BSS Group plc -v- Makers (UK) Limited (t/a Allied Services)  – Court of Appeal
This case concerned two orders handed down by His Honour Judge O’Brien in the Cambridge County Court.
BSS Group was the appellant in the matter before the Court of Appeal but in “the litigation” BSS was a third party to a Part 20 additional claim brought against it by the defendant, Makers Limited. The claim was advanced by Stephen Daniel, Barry Daniel and B & S Mechanical Services Limited. The claim was settled by consent so the additional claim proceeded.
In the country court
The question was whether BSS was liable for supplying Makers certain adapters and valves for use in relation to a plumbing project. The question of liability centred on the term implied by section 14(3) of the Sale of Goods Act 1979 (as amended) (“the Act”). The Judge found that BSS was liable due to the connection of the two components becoming insecure due to pressure build up that caused the valve to disconnect resulting in flooding damage.
Section 14(6) of the Act provides that section 14(3) is a condition.
Section 14(3) reads:
“(3) Where the seller sells goods in the course of a business and the buyer, expressly or by implication, makes known-
(a) to the seller, or
(b) where the purchase price or part of it is payable by instalments and the goods were previously sold by a credit-broker to the seller, to that credit-broker,
“Any particular purpose for which the goods are being bought, there is an implied term that the goods supplied under the contract are reasonably fit for that purpose, whether or not that is a purpose for which such goods are commonly supplied, except where the circumstances show that the buyer does not rely, or that it is unreasonable for him to rely, on the skill or judgment of the seller or credit-broker:”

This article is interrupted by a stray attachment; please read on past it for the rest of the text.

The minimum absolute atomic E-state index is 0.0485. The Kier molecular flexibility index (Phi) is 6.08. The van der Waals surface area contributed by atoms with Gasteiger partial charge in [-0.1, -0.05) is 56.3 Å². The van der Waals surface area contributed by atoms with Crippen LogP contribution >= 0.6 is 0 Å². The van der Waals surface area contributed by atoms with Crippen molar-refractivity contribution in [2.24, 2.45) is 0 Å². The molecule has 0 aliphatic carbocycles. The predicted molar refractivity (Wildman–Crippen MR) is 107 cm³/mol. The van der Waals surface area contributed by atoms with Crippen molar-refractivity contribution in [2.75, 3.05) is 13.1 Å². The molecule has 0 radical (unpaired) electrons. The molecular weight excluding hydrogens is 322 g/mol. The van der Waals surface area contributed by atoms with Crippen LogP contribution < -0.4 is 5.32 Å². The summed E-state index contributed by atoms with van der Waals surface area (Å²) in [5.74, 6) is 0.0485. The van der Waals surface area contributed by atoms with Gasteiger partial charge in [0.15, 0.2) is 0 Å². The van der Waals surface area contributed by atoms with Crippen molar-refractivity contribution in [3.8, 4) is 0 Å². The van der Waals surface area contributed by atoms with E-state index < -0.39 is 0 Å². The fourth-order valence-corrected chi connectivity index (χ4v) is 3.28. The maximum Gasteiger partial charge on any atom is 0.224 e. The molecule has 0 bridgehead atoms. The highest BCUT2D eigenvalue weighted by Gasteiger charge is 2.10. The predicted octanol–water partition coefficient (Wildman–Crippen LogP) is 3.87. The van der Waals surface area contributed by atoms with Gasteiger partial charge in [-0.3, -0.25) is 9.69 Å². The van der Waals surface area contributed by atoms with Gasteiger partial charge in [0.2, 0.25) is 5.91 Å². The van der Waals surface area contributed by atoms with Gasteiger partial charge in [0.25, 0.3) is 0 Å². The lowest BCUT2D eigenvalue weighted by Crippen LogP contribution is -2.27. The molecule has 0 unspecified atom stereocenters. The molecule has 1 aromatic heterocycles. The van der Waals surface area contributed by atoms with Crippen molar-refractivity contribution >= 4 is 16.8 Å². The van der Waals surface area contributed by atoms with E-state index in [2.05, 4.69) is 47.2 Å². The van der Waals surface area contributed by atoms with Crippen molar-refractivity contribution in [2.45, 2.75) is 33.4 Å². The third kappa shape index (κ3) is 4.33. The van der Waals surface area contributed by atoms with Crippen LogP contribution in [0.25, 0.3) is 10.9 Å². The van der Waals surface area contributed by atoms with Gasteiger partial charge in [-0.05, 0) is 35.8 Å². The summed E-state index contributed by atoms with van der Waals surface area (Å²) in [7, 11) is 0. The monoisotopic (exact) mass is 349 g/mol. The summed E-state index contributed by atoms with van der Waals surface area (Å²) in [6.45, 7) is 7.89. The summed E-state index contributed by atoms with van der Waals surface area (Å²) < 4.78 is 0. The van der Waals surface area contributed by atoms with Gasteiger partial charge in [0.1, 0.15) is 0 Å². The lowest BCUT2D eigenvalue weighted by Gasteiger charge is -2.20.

The Court of Appeal referred to and applied: Jewson Ltd v. Boyhan  1 Lloyd’s Law Reports 505, which “…identified the questions arising under a section 14(3) claim as being: (i) whether the buyer, expressly or by implication, made known to the vendor the purpose for which the goods were being bought (ii) if so, whether they were reasonably fit for that purpose (iii) if they were not reasonably fit for that purpose, whether the vendor has shown (a) that the buyer did not rely upon its skill and judgment, or (b) if it did, that it was unreasonable for him to do so”.
The appeal was:
The Judge misdirected regarding the test as to whether Makers Limited had made the purpose of use of the valves known.
The Judge reached the wrong conclusion that Makers Limited put forward a purpose to BSS. The Judge was wrong to find that section 14(3) had been breached. The Judge did not deal with the issue or the extent of Makers Limited’s reliance on BSS’s skill and judgment.
The Appeal was dismissed.
Makers Limited had made it know that the valves were to be used for a particular purpose. Though the Court of Appeal slightly detracted from the County Court’s finding that the purpose was made known expressly but rather that this communication was implied. The Court of Appeal found that a fax enquiry made it obvious to BSS as to Makers Limited’s intended use.
The valves were not reasonably fit for purpose because: “they were incompatible for use with the Uponor adaptors with which they were likely to be used. BSS’s supply of its own valves appears to me to have been fairly remarkable bearing in mind that it had no basis for any assumption that Makers was going to be using any copper pipe in the project, but there is no need to say more than that.”
The Court of Appeal concluded that the County Court reached the correct decision.
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